[Added 9/12/15: If you are not selected by Kindle Press, people who nominated your book receive an email notifying them that your book was not selected. If you wanted, the email has a link to your website, however, some authors think that notification implies their book is "not good enough." They worry their fans may not purchase that book when it finds a publisher or you self-publish it. Further update: When your nonselected book comes out, Amazon sends a message to those who nominated it letting them know it is available for purchase.]

As an Indie you retain control over pricing, whether or not to have an audio book, promotions, etc. With Kindle Press you are relying on Amazon’s marketing power and self-interest to benefit you.

That, I think is the crux of your decision if you compare Indie to the Kindle Scout route. Will the Amazon marketing power make a difference in sales? So far, most of the Kindle Press published authors have been happy with their results. As the program continues to roll out, I think it will be worthwhile to pay attention to the opinion of Kindle Press’s authors. Recognize that it is in their interest to promote the Kindle Scout program, so if you hear issues or complaints or concerns, dig deeper.

As promised, here are some links with additional details.

Official Information About Kindle Scout: https://kindlescout.amazon.com/about
Official Kindle Scout guidelines for submission: https://kindlescout.amazon.com/submit

Kindle Scout Selected Books: https://kindlescout.amazon.com/selected

This post originally appeared on the Judy's Stew blog, June 3, 2015

Friday, June 26, 2015

Kindle Press’s (Presumed) Long Tail

Earlier this month Kindle Press released Ant Farm into the electronic publishing world. To celebrate I held a virtual release party—a new experience for me. Unlike the physical release party I held for the publication of Bad Policy two years ago, this cost considerably less (the prizes were real, but the food was virtual and Facebook charged nothing for the “room” in which we held our conversations).

Also different: I sold no books during those two hours—although one ebook sold on Amazon shortly after we ended.

For traditionally published authors, presales and first week/month sales are absolutely crucial. Physical shelf space is a scarce commodity (scarcer as bookstores use more of their square footage for nonbook merchandise, coffee bars, and the like).

Only so many books can be featured in high sales locations (new releases, the bookstore’s staff “picks” on a table shoppers must pass). Make a big splash and your book continues to command prime store real estate. Make a moderate splash, and your book remains on the shelves. Not enough of a splash to scare a goldfish and your books are returned to sender, with negative consequences for future book sales by the same author.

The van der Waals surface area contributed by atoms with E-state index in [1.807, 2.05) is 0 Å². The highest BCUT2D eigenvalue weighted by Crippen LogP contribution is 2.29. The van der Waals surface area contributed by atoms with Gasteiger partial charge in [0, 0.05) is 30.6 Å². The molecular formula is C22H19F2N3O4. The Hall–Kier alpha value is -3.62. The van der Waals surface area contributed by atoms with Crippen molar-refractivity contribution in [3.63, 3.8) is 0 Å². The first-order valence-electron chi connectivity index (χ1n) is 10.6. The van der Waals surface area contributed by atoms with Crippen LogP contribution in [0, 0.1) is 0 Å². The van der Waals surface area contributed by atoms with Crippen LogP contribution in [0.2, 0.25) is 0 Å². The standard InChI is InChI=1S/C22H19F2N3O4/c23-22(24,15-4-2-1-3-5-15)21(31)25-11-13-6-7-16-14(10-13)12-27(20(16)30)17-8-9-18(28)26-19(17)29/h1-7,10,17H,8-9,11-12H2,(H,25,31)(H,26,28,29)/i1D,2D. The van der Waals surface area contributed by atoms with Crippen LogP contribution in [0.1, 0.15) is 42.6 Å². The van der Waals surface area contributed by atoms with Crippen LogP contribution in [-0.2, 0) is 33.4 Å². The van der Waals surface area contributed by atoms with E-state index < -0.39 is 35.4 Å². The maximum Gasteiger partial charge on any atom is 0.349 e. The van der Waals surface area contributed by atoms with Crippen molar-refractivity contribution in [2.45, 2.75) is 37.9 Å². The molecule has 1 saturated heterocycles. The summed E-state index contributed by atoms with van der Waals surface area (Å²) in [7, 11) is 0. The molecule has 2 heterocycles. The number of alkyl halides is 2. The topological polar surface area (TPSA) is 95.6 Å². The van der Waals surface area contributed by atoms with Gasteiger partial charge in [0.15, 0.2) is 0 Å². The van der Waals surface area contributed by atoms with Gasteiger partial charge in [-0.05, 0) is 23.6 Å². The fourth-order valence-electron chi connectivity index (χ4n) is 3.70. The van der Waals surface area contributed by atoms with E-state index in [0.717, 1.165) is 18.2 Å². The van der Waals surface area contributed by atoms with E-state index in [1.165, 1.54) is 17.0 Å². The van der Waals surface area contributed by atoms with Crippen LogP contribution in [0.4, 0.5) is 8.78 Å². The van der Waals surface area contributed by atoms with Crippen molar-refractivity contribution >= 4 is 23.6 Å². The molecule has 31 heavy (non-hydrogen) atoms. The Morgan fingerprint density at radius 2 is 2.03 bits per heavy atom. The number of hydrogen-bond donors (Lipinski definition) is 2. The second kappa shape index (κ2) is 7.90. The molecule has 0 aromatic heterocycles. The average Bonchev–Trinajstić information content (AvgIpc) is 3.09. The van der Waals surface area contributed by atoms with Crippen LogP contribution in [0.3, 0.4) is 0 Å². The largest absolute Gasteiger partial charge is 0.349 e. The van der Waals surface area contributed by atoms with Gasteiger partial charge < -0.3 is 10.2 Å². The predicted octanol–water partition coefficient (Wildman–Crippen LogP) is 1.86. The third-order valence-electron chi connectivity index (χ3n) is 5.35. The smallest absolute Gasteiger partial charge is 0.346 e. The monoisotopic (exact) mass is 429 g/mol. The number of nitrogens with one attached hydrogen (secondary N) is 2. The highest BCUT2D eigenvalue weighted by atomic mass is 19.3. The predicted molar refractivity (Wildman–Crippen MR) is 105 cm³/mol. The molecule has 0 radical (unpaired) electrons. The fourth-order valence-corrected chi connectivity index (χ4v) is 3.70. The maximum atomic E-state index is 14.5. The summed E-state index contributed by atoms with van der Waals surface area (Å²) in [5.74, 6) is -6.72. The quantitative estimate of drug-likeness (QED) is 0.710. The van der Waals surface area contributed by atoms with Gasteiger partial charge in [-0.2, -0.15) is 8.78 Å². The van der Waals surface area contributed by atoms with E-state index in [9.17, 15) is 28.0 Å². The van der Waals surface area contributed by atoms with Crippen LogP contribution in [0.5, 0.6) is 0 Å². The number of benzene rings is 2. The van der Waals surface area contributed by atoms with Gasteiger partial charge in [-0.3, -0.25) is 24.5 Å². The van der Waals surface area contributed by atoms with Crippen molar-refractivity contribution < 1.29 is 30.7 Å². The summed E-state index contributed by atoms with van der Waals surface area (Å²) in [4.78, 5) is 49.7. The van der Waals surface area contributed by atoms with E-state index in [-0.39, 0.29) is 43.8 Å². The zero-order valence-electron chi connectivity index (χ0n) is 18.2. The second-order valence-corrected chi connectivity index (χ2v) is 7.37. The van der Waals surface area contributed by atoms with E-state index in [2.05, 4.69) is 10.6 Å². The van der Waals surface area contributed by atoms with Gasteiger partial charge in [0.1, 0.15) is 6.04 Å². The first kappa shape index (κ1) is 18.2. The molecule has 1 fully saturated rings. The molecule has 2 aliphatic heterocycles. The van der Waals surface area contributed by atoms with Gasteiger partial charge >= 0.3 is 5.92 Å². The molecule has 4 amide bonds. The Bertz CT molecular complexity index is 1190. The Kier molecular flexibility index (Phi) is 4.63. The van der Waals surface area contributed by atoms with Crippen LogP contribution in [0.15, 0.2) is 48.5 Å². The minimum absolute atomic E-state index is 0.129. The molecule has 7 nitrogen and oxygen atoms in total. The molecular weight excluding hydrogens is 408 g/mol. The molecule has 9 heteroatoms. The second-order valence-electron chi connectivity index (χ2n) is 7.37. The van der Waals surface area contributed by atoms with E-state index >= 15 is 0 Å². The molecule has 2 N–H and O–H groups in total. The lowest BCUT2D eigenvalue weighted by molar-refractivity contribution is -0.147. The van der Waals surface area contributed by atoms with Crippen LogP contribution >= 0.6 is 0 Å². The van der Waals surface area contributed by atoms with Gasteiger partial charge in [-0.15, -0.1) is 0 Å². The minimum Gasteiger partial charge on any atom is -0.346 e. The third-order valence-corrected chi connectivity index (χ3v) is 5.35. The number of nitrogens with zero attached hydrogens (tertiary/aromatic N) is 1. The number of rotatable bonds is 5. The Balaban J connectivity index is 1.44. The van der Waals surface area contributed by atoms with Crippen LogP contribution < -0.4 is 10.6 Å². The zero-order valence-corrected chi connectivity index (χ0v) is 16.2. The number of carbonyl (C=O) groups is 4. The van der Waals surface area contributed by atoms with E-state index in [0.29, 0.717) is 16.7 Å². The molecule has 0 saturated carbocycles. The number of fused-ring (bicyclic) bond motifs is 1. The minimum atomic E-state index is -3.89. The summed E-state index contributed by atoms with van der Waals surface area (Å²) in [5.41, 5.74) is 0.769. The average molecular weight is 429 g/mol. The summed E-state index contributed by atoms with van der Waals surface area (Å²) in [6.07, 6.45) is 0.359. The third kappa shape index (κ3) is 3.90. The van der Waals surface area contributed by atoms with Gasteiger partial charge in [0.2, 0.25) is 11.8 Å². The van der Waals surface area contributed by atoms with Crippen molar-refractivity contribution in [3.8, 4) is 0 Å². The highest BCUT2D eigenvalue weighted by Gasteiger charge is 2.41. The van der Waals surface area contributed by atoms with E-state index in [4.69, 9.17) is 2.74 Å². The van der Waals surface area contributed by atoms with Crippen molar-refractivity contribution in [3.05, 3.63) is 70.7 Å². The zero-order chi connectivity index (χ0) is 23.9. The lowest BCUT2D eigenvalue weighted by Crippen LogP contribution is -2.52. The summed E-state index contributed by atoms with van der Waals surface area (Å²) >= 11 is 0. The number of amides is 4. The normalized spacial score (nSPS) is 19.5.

This traditional approach is all about the head of the sales beast—the big rush at the beginning—and very little about the tail of the distribution.

Kindle Press with the Kindle Scout program takes a different approach: it gives away the head. [Skip the rest of this paragraph if you already know how the Kindle Scout nomination process works.] As part of how Kindle Press determines which books to publish in electronic format, each book is presented to the public for thirty days for people to nominate. If someone nominates a book that Kindle Press selects, then when the ebook is available for pre-sale, that person will get a free Kindle version of the book, with the expressed hope they will leave a review.

These free copies of the Kindle book are a significant portion of what would have been the distribution beast’s head. Given the extensive campaign I undertook to make people aware of the Kindle Scout nomination process for Ant Farm, there are very few people I know who read electronically who will not already be receiving a free book. No one who came to the virtual release party needed to buy Ant Farm; they already had it.

For someone like me with a small following (although loyal, thank you readers), the only way Kindle Press will recoup its upfront costs is through their marketing of Ant Farm. Not that I can’t and won’t continue to promote the book, but the choir to which I can preach already know the hymn. It is up to Kindle Press to find new churches in which to sing Ant Farm’s praises.

Picture traditional publishing as a controlled flood (an oxymoron?) They hold back a reservoir of books until publication date, open the sluice gates, and in a massive rush the books pour out, hopefully to be purchased by the buying public. If not, then the detritus from the flood is cleared away in bargain bins, sold to remainder operations, or recycled.

Consider the Kindle Press experiment as akin to a leaky faucet. It steadily drip—drip—drips its way to success. Oh sure, from time to time someone opens the faucet and lets it run wide open for a while, but even when that gush of promotion turns off, we still hear the steady drip, drip, drip as a book here, a book there finds its way electronically onto someone’s reading device.

Some of the Kindle Press books have taken off from the start—the faucet is wide open. Many of the romances have done particularly well, rising into the top 1,000 ranking of Kindle books sold, meaning many people are buying the books daily. Others books, started with the drips, but with a blast of Amazon attention suddenly sell a bunch before returning to the drips as the promotion ends.